Broadly I think experience at executive level teaches you to keep a focus on the right priorities. There are so many ambitious projects and goals out there for Pancreatic Cancer UK to tackle but it’s important to drive those where you can see a direct impact in the short to medium term.

While Pancreatic Cancer UK is not a commercial business it almost needs to be run like one to deliver on the vision it has. Myself and other trustees can help in steering it that way given our experience in other industries where possibly lessons we have learnt can be of value.

Specifically, my many years of experience in three areas can help directly and I am excited to put these to the test: strategy development, strategic communications and culture transformation. Pancreatic Cancer UK has ambitious plans for the next 10 years and that means these 3 areas will be critical to its success.


What do you think the biggest challenges are around improving the future for people with the disease?

Fast track diagnosis and consistent treatment across the UK.

Research, some funded in partnership with Pancreatic Cancer UK, will potentially help short cut diagnosis in the future. There is not a quick test to diagnosis pancreatic cancer today. It will come I am sure and of course we need to explore new ways to make it easier for the local GP practice or indeed online tools to assist diagnosis (potentially through AI). I was lucky to be diagnosed quickly, without that the disease could have spread and I would not be here!

Consistent treatment is key to a difficult path pancreatic cancer sufferers have to follow. You are effectively thrown in at the deep end when diagnosed and you have no knowledge of the journey you are about to take and its milestones. Often where you live in the UK and whether you are an NHS or private patient will determine how bumpy the journey will be. It’s critical that, from best practice experience, this path is as optimal for all patients as possible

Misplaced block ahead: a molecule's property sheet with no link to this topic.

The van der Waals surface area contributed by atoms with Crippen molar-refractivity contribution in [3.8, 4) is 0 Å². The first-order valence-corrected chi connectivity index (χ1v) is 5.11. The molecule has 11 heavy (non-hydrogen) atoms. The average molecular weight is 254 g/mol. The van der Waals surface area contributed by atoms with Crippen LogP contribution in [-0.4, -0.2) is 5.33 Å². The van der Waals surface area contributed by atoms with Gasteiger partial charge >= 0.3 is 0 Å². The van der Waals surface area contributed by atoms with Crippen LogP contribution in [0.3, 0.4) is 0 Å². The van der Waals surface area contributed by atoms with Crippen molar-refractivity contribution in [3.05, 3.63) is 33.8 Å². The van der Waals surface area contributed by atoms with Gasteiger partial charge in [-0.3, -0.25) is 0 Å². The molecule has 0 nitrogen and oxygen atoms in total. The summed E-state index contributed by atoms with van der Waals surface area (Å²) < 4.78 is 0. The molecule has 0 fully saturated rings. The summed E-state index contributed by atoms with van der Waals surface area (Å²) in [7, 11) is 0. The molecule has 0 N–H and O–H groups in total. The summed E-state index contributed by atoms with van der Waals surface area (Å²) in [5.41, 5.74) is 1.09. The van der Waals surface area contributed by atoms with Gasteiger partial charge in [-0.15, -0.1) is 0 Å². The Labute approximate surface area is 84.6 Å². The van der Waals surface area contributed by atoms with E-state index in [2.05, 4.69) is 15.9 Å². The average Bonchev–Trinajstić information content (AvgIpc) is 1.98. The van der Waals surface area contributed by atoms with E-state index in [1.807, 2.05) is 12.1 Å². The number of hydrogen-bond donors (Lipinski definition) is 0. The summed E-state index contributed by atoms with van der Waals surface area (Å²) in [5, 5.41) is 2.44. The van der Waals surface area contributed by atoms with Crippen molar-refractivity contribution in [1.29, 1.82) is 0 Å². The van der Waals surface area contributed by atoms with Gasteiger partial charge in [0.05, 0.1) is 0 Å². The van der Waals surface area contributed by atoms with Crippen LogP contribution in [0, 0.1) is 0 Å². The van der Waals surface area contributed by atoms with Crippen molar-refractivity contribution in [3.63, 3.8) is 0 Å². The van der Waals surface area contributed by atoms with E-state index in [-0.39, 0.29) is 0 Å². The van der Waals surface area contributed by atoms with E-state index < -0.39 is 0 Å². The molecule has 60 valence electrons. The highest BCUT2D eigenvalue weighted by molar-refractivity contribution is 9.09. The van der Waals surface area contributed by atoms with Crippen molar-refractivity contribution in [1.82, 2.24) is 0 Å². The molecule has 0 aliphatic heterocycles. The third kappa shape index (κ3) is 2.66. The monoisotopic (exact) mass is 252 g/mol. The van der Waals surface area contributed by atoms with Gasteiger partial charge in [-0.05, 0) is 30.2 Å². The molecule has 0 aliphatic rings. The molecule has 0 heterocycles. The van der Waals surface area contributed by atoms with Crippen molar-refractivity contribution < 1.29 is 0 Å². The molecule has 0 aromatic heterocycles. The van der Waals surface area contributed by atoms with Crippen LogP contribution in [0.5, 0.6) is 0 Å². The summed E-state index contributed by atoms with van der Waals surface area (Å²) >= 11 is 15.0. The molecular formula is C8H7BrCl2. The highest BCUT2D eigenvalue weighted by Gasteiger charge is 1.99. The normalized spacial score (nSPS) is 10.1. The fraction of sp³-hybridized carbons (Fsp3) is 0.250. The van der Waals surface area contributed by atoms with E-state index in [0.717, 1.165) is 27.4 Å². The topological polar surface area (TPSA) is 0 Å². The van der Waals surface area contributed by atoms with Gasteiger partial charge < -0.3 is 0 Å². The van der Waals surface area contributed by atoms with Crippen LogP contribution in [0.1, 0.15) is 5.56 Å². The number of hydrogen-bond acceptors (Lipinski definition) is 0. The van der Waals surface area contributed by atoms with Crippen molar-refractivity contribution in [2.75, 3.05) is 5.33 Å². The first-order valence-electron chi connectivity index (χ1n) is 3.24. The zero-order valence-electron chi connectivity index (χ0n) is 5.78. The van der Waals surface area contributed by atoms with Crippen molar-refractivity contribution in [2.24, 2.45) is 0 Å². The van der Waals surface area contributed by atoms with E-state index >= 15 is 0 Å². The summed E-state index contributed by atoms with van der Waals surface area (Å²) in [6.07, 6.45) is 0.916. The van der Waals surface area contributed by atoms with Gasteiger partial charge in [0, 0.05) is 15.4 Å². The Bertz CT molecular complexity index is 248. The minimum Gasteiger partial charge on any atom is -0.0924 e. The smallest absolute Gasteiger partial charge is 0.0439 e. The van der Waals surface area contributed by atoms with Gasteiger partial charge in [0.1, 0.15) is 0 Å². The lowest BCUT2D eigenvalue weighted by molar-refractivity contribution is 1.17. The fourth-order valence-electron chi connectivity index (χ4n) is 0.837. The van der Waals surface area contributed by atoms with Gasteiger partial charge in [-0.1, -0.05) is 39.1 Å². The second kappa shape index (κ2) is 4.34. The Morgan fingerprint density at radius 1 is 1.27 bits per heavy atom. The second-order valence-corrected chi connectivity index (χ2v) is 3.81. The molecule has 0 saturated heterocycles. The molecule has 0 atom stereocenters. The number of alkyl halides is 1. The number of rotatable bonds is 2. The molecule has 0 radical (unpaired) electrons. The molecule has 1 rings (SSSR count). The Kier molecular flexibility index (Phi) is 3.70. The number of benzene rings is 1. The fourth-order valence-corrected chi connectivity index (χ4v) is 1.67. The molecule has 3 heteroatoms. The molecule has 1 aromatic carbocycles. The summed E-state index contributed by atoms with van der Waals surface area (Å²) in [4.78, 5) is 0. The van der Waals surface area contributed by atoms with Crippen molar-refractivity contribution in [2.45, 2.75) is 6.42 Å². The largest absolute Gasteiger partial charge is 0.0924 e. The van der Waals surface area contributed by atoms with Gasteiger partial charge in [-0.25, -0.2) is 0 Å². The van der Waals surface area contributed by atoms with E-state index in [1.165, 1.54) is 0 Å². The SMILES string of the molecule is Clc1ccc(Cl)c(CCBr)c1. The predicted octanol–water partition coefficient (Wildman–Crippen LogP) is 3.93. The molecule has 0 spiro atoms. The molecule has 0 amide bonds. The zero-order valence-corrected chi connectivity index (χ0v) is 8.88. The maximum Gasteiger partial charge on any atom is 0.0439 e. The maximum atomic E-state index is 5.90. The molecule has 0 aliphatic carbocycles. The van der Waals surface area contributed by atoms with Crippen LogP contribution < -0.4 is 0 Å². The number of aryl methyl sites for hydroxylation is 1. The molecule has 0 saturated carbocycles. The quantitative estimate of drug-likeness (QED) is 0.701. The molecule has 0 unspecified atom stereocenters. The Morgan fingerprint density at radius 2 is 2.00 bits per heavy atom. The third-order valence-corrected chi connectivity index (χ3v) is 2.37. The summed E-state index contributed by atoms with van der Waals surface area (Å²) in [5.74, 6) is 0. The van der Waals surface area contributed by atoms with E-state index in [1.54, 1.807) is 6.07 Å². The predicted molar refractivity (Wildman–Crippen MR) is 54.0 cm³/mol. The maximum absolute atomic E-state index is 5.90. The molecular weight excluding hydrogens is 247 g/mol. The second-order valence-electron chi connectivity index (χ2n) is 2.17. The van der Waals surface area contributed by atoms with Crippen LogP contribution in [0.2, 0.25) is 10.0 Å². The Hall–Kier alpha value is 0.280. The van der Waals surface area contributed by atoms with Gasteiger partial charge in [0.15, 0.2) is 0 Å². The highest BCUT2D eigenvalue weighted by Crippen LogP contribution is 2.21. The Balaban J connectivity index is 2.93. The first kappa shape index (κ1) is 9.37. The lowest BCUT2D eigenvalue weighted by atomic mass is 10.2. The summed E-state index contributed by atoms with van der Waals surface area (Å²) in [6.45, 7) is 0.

What does success as a Trustee look like for you personally?

Success for me is to help the Pancreatic Cancer UK team in any way I can, using my skills and patient experience to realise their ambitious goals.

As I mentioned I feel the opportunity to be a Trustee for Pancreatic Cancer UK a gift. I want to give back in a way that the team genuinely feel they are stronger having me sharing their challenge.


Finally, can you tell us about some of your other passions and what you like to do in your spare time?

I moved back to the UK with my wife, to be close to our four children and grandson. Family plays a big part in my life, even more so when you are recovering from pancreatic cancer.

Travel also plays a big part – although we live in the UK we have a home in France and post COVID we hope to enjoy it more. We also love to travel back to Switzerland, especially in winter.

My final passion is music. Throughout the years of my kids growing up and still today music plays a big part. Loving going to concerts and having many of them being special moments in my life with the family.

So …… with my family, travelling to a concert at the Montreux Jazz festival in Switzerland would be the ideal way to fill my ‘spare’ time!


We are incredibly grateful for the time, expertise and passion that our talented Trustees generously give for free to help ensure the charity achieves its aims. If you’d like to read more about our Trustees, including the 5 other new members who also joined in March, you can find out more here.